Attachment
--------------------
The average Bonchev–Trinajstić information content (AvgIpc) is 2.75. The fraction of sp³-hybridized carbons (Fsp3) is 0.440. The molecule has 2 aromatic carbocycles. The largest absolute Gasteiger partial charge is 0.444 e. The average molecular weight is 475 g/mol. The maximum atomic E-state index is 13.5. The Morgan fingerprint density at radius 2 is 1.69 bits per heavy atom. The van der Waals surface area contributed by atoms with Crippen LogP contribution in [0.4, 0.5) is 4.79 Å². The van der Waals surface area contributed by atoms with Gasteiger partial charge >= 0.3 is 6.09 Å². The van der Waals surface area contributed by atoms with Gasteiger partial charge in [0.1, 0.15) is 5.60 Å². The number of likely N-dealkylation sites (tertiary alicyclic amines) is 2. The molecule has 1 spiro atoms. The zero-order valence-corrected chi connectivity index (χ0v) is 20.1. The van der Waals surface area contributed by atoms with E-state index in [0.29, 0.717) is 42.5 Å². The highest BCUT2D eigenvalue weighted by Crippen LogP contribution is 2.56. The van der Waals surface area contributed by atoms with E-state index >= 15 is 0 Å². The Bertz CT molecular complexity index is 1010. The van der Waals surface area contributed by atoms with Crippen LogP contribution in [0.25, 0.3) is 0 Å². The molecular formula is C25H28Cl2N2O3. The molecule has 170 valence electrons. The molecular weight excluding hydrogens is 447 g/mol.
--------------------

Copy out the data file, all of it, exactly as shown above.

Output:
The average Bonchev–Trinajstić information content (AvgIpc) is 2.75. The fraction of sp³-hybridized carbons (Fsp3) is 0.440. The molecule has 2 aromatic carbocycles. The largest absolute Gasteiger partial charge is 0.444 e. The average molecular weight is 475 g/mol. The maximum atomic E-state index is 13.5. The Morgan fingerprint density at radius 2 is 1.69 bits per heavy atom. The van der Waals surface area contributed by atoms with Crippen LogP contribution in [0.4, 0.5) is 4.79 Å². The van der Waals surface area contributed by atoms with Gasteiger partial charge >= 0.3 is 6.09 Å². The van der Waals surface area contributed by atoms with Gasteiger partial charge in [0.1, 0.15) is 5.60 Å². The number of likely N-dealkylation sites (tertiary alicyclic amines) is 2. The molecule has 1 spiro atoms. The zero-order valence-corrected chi connectivity index (χ0v) is 20.1. The van der Waals surface area contributed by atoms with E-state index in [0.29, 0.717) is 42.5 Å². The highest BCUT2D eigenvalue weighted by Crippen LogP contribution is 2.56. The van der Waals surface area contributed by atoms with E-state index >= 15 is 0 Å². The Bertz CT molecular complexity index is 1010. The van der Waals surface area contributed by atoms with Crippen LogP contribution in [0.25, 0.3) is 0 Å². The molecular formula is C25H28Cl2N2O3. The molecule has 170 valence electrons. The molecular weight excluding hydrogens is 447 g/mol.